But no. Now we discover that if the GPS doesn't agree with the INS's it will effectively vote itself out of the system, and the only warning you'll get is one single chime after it has thought about it for ten minutes (or more)! Incredible.
By the way, its not at all unusual to have 'mystery chimes' go off which never reveal themselves. Perhaps a flicker on the ECAM which you can't read, and which can't be recalled. So what do you do? Stop everything? Go back for engineering inspection? Not likely in the real world.
The lack of a proper clear warning of a primary navigation failure is again unbelievable.

Airbus aircraft seem to regularly do this to their crews - they fail, and dump everything in the crews lap with little hint as to what's really going on. This incident reminds me so much of the Air France AF447 accident - another crew let down by hard to diagnose Airbus systems failures, with obscure (out of normal envelope) systems behaviour contributing to their confusion. They were extremely lucky this didn't end up the same way. Perhaps if it had been night time?
Those saying there was an obvious action - what is it? When the EGPWS starts shouting at you at 400' after liftoff you know you've got problems - but when you realise now your ND compass is giving you erronoeous information (because ATC tell you) what would be expected except confusion and shock?
Reverting to raw data sounds an obvious first step - but the ND is still wrong, and you can't steer unless you realise it and focus on that micky mouse compass. All very easy to describe from the comfort of an armchair. Ever steered by a magnetic compass? If so you'll know its not that simple.

Did the AK crew screw up? The Captain input the position manually. Is that Air Asia procedure? If so - why? If that's what they train them to do, who's at fault really?
In my INS days the position entry had to be done together with a second crewmember, and double checked. This didn't happen here - is that how they're trained?
Why weren't they trained to use the slew buttons? We were trained to use them and we all much preferred it - its so much easier than struggling with conversion of Lat/Long to Airbus formats.
Why were they even required to insert the Gate rather than just accept the ARP (which will be updated anyhow at take-off)?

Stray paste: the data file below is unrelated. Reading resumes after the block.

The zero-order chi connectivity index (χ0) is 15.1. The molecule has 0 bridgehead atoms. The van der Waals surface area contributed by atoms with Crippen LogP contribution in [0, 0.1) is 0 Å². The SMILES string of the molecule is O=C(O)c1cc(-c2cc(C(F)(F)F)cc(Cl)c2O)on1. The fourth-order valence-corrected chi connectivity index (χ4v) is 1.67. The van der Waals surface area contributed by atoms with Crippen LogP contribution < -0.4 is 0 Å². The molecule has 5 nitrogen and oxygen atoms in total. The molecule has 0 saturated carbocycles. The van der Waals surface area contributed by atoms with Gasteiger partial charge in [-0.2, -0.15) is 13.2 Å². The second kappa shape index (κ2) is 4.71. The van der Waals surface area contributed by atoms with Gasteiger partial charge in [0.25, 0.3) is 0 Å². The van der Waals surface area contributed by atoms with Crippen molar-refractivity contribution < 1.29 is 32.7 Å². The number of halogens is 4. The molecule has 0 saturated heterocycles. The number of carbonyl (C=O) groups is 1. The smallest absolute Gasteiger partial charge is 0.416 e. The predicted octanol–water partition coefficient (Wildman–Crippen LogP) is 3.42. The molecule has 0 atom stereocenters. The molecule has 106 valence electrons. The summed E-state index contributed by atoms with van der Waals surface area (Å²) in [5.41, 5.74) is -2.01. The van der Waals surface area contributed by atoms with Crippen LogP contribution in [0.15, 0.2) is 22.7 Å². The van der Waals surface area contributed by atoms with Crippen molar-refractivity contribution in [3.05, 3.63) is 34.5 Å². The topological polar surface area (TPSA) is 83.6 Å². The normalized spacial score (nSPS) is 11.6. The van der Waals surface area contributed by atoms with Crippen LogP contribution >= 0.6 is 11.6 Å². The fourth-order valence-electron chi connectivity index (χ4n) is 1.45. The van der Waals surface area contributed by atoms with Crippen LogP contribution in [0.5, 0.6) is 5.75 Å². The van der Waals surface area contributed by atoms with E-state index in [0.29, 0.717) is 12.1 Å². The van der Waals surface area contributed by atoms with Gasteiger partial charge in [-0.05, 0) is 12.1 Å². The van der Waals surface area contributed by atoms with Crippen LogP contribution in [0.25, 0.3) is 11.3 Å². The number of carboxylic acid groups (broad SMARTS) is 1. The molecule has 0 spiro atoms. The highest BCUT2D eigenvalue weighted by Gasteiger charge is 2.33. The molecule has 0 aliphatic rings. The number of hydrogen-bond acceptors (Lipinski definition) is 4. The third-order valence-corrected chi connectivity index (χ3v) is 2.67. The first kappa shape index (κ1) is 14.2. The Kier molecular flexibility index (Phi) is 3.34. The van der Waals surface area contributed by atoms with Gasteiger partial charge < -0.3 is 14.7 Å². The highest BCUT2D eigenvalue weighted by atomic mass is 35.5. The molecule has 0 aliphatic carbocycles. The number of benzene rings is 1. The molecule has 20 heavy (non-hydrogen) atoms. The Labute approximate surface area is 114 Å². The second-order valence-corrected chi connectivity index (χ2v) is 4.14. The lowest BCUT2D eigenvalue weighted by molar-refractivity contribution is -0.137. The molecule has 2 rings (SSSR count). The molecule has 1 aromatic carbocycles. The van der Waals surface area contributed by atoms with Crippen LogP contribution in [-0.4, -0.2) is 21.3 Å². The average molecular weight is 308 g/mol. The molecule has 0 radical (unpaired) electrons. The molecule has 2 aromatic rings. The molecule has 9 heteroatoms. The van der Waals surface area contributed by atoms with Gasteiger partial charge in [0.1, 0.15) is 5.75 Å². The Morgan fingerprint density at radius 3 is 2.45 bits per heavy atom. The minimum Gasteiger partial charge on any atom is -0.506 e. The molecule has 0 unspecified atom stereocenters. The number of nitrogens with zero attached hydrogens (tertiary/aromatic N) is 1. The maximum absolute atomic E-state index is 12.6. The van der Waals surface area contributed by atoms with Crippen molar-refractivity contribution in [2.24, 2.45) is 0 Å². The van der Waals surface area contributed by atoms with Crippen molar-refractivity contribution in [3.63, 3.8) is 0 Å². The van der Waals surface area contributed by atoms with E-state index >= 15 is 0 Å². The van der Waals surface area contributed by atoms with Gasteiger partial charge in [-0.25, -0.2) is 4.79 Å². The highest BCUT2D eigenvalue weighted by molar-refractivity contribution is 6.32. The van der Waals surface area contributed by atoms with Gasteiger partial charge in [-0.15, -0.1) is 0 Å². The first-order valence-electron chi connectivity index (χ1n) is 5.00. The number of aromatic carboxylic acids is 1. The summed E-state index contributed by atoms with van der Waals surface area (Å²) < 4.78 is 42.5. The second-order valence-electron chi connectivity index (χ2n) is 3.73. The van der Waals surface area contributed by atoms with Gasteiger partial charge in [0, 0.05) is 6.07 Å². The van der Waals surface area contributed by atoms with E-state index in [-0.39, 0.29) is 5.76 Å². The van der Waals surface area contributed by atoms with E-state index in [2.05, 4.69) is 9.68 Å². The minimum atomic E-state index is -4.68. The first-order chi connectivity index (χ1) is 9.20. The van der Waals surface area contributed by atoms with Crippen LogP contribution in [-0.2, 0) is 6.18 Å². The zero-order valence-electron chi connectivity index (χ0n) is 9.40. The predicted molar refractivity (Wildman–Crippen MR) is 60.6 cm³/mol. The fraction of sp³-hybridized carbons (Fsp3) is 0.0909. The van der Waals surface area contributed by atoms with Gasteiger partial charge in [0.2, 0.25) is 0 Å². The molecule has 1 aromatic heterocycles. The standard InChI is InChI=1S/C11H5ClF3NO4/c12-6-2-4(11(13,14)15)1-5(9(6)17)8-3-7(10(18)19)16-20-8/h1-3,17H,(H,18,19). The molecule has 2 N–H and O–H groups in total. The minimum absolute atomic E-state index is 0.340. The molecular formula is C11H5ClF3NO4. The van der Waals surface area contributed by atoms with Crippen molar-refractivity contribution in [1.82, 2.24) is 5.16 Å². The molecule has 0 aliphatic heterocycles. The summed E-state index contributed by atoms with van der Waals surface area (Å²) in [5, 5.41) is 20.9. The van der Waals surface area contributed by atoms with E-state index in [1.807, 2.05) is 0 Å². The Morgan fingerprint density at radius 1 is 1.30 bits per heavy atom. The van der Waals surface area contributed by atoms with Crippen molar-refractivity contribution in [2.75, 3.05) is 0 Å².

Why wasn't the maintenance mod done by AK? The Align would have been automatic - as it is in the Airbus I fly now. Human error is largely removed entirely.

What I'm saying is that the armchair heroes are good at boasting about their own knowledge of the systems - after the fact.
The keyboard warriors get some self satisfaction from slating their fellow pilots - inferring to the rest of us how 'skilled' they themselves are? They let the manufacturers and regulators and the airlines entirely off the hook. Haven't you learned by now that the next guy to swing is you!?

Last edited by Algol; 8th Sep 2016 at 06:00.
Algol is offline  
Old 8th Sep 2016, 05:53
  #44 (permalink)  
Join Date: Nov 2013
Location: Earth
Posts: 332
Likes: 0
Received 5 Likes on 2 Posts
Algol i don't know all the details of the report but it seems that only the Longitude was incorrectly entered. If I remember correctly from ATPL studies an INS platform will happily accept any Longitude entered as long as the Latitude is correct. Latitude is used to level the platform. So in this situation the INS will happily align itself and believe its position to be correct
TurningFinalRWY36 is offline  
Old 8th Sep 2016, 06:18
  #45 (permalink)  
Join Date: Jun 2005
Location: UAE
Posts: 210
Likes: 0
Received 0 Likes on 0 Posts
To OLDPAX et al

As an ATC working in the Middle East for many years, you would be staggered at the number of times we had to ask pilots "Where are you tracking to"

It was mandatory for ATC to issue a route clearance, and obtain a correct readback, for EVERY aircraft that entered the FIR. On many occasions the readback was correct but they then flew a different route. Go figure.

Last edited by Rule3; 8th Sep 2016 at 06:20. Reason: Grammar
Rule3 is offline  
Old 8th Sep 2016, 06:26
  #46 (permalink)  
Join Date: Feb 2001
Location: The Winchester
Posts: 6,586
Received 17 Likes on 14 Posts
Originally Posted by TurningFinalRWY36